By Joseph White
(Reuters) - The Securities and Exchange Commission is investigating whether Tesla Motors Inc waited too long to disclose a fatal crash in May that called into question the safety of a system that takes control of the car's steering and braking, the Wall Street Journal reported on Monday, citing sources.
Tesla said in a statement on Monday afternoon that it "has not received any communication from the SEC regarding this issue." The SEC declined to comment.
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Tesla shares sank in after hours trading, after rising 3.7 percent during the regular trading day following a tweet by Chief Executive Elon Musk on Sunday that he is working on a "Top Secret Masterplan, Part 2" for the electric car company.
Musk, hinting at a possible new vision for the company, stated in the tweet that he hoped to "publish later this week."
The SEC is scrutinizing whether Tesla should have disclosed the fatal accident involving a Model S sedan operating in Autopilot mode as a “material” event, or a development a reasonable investor would consider important, the Wall Street Journal said. (http://on.wsj.com/29Icppr)
The National Highway Traffic Safety Administration (NHTSA) has already said that it was investigating the May 7 accident in Florida that killed 40-year-old Joshua Brown.
The timing of Tesla's disclosures about the accident has become an issue for the company in part because Autopilot is a signature of its image as a pioneer in automotive technology. No other automaker has released to the public a system that allows drivers to take their hands off the wheel for an extended period while a car is in motion.
Musk last week used his Twitter account to mount a defense of Tesla's decision not to disclose the accident until June 30, when NHTSA said it was launching its investigation.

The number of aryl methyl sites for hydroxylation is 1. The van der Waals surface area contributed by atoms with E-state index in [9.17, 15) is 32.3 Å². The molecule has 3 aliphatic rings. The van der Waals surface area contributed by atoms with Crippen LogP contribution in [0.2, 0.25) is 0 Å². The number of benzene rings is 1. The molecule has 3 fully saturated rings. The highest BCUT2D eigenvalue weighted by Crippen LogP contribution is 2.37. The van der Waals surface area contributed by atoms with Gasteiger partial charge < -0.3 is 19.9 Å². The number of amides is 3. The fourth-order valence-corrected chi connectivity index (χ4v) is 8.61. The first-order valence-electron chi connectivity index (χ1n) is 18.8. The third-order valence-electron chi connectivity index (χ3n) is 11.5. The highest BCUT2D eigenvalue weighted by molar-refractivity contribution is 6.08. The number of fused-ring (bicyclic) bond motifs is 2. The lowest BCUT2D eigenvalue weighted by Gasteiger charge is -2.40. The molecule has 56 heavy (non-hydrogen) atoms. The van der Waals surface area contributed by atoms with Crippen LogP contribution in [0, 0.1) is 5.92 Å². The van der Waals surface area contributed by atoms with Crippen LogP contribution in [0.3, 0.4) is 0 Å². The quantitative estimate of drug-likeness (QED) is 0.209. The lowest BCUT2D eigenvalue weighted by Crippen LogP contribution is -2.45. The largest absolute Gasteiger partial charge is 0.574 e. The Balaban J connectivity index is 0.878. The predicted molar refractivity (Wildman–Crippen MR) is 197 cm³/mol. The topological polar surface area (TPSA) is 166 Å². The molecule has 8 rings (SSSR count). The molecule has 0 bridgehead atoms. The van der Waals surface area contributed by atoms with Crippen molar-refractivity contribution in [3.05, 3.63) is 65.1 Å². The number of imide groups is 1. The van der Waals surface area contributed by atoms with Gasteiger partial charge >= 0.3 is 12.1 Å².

NHTSA last week said it was also looking into the July 1 crash in Pennsylvania of a Tesla Model X to determine whether Autopilot functions were engaged at the time of the accident.
Separately, lawyers for the family of Joshua Brown said they are investigating the circumstances of the crash, and awaiting conclusions from police and federal agencies. Paul Grieco, one of the lawyers for the Brown family, told Reuters his firm has received calls from other Tesla owners involved in accidents, some involving autopilot and others not.
The investigations related to the Autopilot system come at a time when Musk and his high-flying company are under pressure on several fronts.
In May, Tesla sold $1.46 billion worth of shares, in part to fund Musk's plan to accelerate development of a new, lower priced electric car called the Model 3. Then, in June, Musk disclosed a plan for Tesla to buy residential solar panel installation firm SolarCity Corp for $2.8 billion in Tesla stock.
That plan has drawn criticism from some investors critical of Musk's role as both chairman and largest shareholder of SolarCity and CEO of Tesla.At the same time, Tesla is continuing to struggle to meet its targets for building and delivering its Model S sedans and Model X sport utilities. The company reported during the long July 4 holiday weekend that it had delivered 14,370 vehicles during the second quarter, short of its target of 17,000 vehicles.
(Reporting by Arunima Banerjee in Bengaluru and David Shepardson in Washington; Editing by Anil D'Silva and Tom Brown)